(j) a concern, firm, trust, Hindu undivided family, company or association of persons wherein a director of a company or his immediate relative or banker of the company, has more than ten per cent of the holding or interest;

NOTE: It is intended that a connected person is one who has a connection with the company that is expected to put him in possession of unpublished price sensitive information. Immediate relatives and other categories of persons specified above are also presumed to be connected persons but such a presumption is a deeming legal fiction and is rebuttable. This definition is also intended to bring into its ambit persons who may not seemingly occupy any position in a company but are in regular touch with the company and its officers and are involved in the know of the company’s operations. It is intended to bring within its ambit those who would have access to or could access unpublished price sensitive information about any company or class of companies by virtue of any connection that would put them in possession of unpublished price sensitive information.”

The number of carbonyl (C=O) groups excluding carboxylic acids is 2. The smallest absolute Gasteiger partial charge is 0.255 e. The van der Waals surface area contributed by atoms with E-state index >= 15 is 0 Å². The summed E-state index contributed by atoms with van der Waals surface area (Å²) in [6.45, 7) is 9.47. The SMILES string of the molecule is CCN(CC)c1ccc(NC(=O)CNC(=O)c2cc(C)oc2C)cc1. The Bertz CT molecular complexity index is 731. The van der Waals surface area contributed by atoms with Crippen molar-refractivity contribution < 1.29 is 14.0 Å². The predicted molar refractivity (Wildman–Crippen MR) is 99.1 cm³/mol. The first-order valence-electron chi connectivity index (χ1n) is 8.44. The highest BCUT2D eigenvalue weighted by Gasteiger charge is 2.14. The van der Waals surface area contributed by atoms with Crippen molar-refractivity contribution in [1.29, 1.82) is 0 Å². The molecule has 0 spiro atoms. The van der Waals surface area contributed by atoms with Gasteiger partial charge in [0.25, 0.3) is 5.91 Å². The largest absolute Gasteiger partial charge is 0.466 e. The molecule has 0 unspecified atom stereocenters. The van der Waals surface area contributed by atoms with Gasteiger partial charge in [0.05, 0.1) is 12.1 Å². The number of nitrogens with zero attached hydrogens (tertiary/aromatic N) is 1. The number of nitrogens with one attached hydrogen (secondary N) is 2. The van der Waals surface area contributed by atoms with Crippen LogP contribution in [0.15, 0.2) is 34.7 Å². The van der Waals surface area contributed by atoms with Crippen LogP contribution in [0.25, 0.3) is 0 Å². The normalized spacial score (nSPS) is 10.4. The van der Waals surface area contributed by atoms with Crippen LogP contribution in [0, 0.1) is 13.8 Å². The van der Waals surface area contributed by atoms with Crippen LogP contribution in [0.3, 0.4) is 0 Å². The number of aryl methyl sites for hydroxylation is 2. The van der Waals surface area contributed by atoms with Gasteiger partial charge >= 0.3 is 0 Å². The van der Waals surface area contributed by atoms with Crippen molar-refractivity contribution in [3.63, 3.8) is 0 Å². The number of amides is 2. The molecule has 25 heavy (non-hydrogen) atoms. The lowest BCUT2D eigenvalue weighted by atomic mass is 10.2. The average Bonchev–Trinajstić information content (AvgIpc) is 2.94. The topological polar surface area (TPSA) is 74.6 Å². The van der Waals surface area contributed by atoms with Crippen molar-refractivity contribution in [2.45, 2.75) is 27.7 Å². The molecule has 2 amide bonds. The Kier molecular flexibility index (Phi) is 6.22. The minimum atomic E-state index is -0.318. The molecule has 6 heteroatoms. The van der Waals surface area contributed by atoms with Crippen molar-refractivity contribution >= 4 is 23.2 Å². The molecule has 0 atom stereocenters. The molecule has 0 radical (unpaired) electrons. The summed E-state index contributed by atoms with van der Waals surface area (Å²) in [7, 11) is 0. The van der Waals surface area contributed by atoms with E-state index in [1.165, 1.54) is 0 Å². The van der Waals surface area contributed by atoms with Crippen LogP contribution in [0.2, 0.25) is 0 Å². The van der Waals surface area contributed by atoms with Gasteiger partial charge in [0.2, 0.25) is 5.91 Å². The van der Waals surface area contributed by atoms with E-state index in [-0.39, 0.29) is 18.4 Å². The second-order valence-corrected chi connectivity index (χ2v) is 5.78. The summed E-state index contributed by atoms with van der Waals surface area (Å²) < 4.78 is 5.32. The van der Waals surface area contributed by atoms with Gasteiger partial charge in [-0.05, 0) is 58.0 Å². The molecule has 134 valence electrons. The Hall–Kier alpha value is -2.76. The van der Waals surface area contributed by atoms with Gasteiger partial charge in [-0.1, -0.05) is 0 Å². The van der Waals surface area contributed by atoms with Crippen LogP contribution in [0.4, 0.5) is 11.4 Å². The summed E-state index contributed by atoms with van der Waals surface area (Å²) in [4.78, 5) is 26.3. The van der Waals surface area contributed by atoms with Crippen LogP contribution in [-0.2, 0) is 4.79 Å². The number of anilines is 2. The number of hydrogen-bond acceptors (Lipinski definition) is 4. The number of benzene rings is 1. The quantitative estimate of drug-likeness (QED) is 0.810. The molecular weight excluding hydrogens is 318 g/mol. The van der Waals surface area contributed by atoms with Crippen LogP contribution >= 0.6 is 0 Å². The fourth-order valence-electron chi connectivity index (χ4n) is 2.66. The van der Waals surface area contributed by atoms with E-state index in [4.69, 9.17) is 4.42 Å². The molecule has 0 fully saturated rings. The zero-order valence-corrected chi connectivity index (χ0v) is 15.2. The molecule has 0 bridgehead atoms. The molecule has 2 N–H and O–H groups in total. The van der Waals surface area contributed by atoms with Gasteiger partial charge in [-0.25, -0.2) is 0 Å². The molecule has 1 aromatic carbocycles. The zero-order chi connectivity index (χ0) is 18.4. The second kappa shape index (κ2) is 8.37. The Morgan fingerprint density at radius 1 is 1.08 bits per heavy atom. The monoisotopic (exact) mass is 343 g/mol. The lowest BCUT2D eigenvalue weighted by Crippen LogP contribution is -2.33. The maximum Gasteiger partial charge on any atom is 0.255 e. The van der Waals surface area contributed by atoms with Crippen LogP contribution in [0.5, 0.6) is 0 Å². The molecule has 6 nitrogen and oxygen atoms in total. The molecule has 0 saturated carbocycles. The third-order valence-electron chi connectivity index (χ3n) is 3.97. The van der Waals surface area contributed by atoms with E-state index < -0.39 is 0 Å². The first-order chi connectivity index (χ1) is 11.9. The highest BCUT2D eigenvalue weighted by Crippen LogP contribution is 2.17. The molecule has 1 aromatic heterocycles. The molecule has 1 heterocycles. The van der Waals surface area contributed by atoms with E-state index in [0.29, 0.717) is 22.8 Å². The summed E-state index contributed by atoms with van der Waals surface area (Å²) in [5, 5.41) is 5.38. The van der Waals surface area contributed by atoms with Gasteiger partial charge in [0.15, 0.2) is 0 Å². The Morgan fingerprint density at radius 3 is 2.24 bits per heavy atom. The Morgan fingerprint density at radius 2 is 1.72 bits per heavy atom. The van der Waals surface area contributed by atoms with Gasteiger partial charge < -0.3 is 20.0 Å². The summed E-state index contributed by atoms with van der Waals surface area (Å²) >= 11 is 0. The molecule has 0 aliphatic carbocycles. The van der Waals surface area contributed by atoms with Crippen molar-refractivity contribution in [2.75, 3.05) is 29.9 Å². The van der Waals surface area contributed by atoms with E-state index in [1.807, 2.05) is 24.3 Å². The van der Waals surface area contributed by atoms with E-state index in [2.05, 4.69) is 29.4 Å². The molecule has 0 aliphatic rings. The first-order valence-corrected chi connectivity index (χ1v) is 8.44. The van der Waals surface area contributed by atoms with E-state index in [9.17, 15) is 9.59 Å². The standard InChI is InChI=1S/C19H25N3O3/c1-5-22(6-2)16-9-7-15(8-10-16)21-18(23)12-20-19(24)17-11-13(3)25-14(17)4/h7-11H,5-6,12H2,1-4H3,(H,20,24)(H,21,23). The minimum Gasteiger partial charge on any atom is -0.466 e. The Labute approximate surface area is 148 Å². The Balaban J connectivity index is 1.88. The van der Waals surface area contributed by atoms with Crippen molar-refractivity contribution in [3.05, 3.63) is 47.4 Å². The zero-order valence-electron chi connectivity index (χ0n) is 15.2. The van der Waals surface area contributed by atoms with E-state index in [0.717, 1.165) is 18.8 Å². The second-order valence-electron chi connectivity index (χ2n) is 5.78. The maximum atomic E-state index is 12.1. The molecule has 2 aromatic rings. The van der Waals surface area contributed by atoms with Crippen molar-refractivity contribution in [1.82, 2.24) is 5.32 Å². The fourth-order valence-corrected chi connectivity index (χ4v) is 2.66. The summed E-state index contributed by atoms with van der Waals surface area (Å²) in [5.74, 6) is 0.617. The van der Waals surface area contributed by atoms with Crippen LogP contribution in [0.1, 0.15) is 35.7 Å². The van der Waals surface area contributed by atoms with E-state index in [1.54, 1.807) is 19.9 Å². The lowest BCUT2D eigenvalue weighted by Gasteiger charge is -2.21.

9. The WTM prima facie came to the conclusion that the appellant is an insider on the ground that he is working as a Senior Corporate Counsel and is, therefore, expected to have access to UPSI or expected to be in possession of UPSI, being a connected person. Further, prima facie emphasis was made by the WTM on the fact that appellant was in communication with Mr. Venkata who was a designated person in Infosys and was, therefore, deemed to have access to and in possession of UPSI. On this basis, WTM prima facie opined that the appellant must have access to UPSI from someone and, in any case, from Mr. Venkata and in turn had passed on this information to his cousin Mr. Amit Bhutra who in turn traded in the scrip of the Company in his partnership firm.